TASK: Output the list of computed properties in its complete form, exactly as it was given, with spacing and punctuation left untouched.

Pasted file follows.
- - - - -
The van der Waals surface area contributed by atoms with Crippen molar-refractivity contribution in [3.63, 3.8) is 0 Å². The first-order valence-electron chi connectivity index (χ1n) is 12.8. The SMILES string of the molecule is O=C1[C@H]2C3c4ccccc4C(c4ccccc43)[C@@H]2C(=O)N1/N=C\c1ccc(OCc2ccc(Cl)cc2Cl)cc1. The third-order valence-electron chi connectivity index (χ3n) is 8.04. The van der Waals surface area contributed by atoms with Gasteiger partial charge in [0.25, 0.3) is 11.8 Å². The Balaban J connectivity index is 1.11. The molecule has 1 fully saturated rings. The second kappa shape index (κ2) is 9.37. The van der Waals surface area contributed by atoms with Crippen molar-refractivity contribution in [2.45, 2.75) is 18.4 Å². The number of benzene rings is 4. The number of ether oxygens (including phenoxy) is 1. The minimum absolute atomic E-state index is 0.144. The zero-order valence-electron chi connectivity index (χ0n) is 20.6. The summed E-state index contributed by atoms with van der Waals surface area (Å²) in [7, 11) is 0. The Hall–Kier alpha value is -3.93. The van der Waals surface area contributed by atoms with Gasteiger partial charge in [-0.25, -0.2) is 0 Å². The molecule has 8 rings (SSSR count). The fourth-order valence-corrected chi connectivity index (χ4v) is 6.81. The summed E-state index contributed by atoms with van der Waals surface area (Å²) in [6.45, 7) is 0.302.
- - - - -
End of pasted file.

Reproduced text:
The van der Waals surface area contributed by atoms with Crippen molar-refractivity contribution in [3.63, 3.8) is 0 Å². The first-order valence-electron chi connectivity index (χ1n) is 12.8. The SMILES string of the molecule is O=C1[C@H]2C3c4ccccc4C(c4ccccc43)[C@@H]2C(=O)N1/N=C\c1ccc(OCc2ccc(Cl)cc2Cl)cc1. The third-order valence-electron chi connectivity index (χ3n) is 8.04. The van der Waals surface area contributed by atoms with Gasteiger partial charge in [0.25, 0.3) is 11.8 Å². The Balaban J connectivity index is 1.11. The molecule has 1 fully saturated rings. The second kappa shape index (κ2) is 9.37. The van der Waals surface area contributed by atoms with Crippen molar-refractivity contribution in [2.45, 2.75) is 18.4 Å². The number of benzene rings is 4. The number of ether oxygens (including phenoxy) is 1. The minimum absolute atomic E-state index is 0.144. The zero-order valence-electron chi connectivity index (χ0n) is 20.6. The summed E-state index contributed by atoms with van der Waals surface area (Å²) in [7, 11) is 0. The Hall–Kier alpha value is -3.93. The van der Waals surface area contributed by atoms with Gasteiger partial charge in [-0.25, -0.2) is 0 Å². The molecule has 8 rings (SSSR count). The fourth-order valence-corrected chi connectivity index (χ4v) is 6.81. The summed E-state index contributed by atoms with van der Waals surface area (Å²) in [6.45, 7) is 0.302.